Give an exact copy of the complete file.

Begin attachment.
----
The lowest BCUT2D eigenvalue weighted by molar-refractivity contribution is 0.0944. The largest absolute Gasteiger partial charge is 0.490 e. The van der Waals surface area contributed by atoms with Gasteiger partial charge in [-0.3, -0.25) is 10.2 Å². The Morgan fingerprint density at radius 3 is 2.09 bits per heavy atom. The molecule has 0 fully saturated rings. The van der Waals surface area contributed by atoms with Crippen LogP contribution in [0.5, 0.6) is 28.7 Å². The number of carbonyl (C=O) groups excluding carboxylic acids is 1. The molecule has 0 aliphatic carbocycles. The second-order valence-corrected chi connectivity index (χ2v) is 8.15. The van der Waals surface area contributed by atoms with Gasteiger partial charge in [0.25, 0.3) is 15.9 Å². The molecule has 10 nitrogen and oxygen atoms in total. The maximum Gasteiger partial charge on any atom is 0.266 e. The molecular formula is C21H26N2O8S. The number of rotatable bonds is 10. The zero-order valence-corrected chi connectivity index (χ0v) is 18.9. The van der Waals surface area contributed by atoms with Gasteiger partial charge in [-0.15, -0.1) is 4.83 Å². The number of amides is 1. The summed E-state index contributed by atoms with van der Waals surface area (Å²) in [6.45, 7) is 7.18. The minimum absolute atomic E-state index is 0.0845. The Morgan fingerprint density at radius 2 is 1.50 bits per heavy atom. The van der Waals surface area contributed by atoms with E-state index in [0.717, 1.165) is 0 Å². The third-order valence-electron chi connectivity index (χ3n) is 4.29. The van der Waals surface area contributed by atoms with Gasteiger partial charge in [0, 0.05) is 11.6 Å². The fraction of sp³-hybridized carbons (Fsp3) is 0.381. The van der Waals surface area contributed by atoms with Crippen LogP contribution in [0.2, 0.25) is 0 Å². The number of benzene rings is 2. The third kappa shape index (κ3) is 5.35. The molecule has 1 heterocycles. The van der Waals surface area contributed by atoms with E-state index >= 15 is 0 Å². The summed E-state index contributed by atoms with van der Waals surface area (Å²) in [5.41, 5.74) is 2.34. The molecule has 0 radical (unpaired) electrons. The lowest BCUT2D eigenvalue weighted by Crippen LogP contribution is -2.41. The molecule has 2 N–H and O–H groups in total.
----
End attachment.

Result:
The lowest BCUT2D eigenvalue weighted by molar-refractivity contribution is 0.0944. The largest absolute Gasteiger partial charge is 0.490 e. The van der Waals surface area contributed by atoms with Gasteiger partial charge in [-0.3, -0.25) is 10.2 Å². The Morgan fingerprint density at radius 3 is 2.09 bits per heavy atom. The molecule has 0 fully saturated rings. The van der Waals surface area contributed by atoms with Crippen LogP contribution in [0.5, 0.6) is 28.7 Å². The number of carbonyl (C=O) groups excluding carboxylic acids is 1. The molecule has 0 aliphatic carbocycles. The second-order valence-corrected chi connectivity index (χ2v) is 8.15. The van der Waals surface area contributed by atoms with Gasteiger partial charge in [0.25, 0.3) is 15.9 Å². The molecule has 10 nitrogen and oxygen atoms in total. The maximum Gasteiger partial charge on any atom is 0.266 e. The molecular formula is C21H26N2O8S. The number of rotatable bonds is 10. The zero-order valence-corrected chi connectivity index (χ0v) is 18.9. The van der Waals surface area contributed by atoms with Gasteiger partial charge in [-0.15, -0.1) is 4.83 Å². The number of amides is 1. The summed E-state index contributed by atoms with van der Waals surface area (Å²) in [6.45, 7) is 7.18. The minimum absolute atomic E-state index is 0.0845. The Morgan fingerprint density at radius 2 is 1.50 bits per heavy atom. The van der Waals surface area contributed by atoms with E-state index in [0.717, 1.165) is 0 Å². The third-order valence-electron chi connectivity index (χ3n) is 4.29. The van der Waals surface area contributed by atoms with Gasteiger partial charge in [0, 0.05) is 11.6 Å². The fraction of sp³-hybridized carbons (Fsp3) is 0.381. The van der Waals surface area contributed by atoms with Crippen LogP contribution in [0.2, 0.25) is 0 Å². The number of benzene rings is 2. The third kappa shape index (κ3) is 5.35. The molecule has 1 heterocycles. The van der Waals surface area contributed by atoms with E-state index >= 15 is 0 Å². The summed E-state index contributed by atoms with van der Waals surface area (Å²) in [5.41, 5.74) is 2.34. The molecule has 0 radical (unpaired) electrons. The lowest BCUT2D eigenvalue weighted by Crippen LogP contribution is -2.41. The molecule has 2 N–H and O–H groups in total.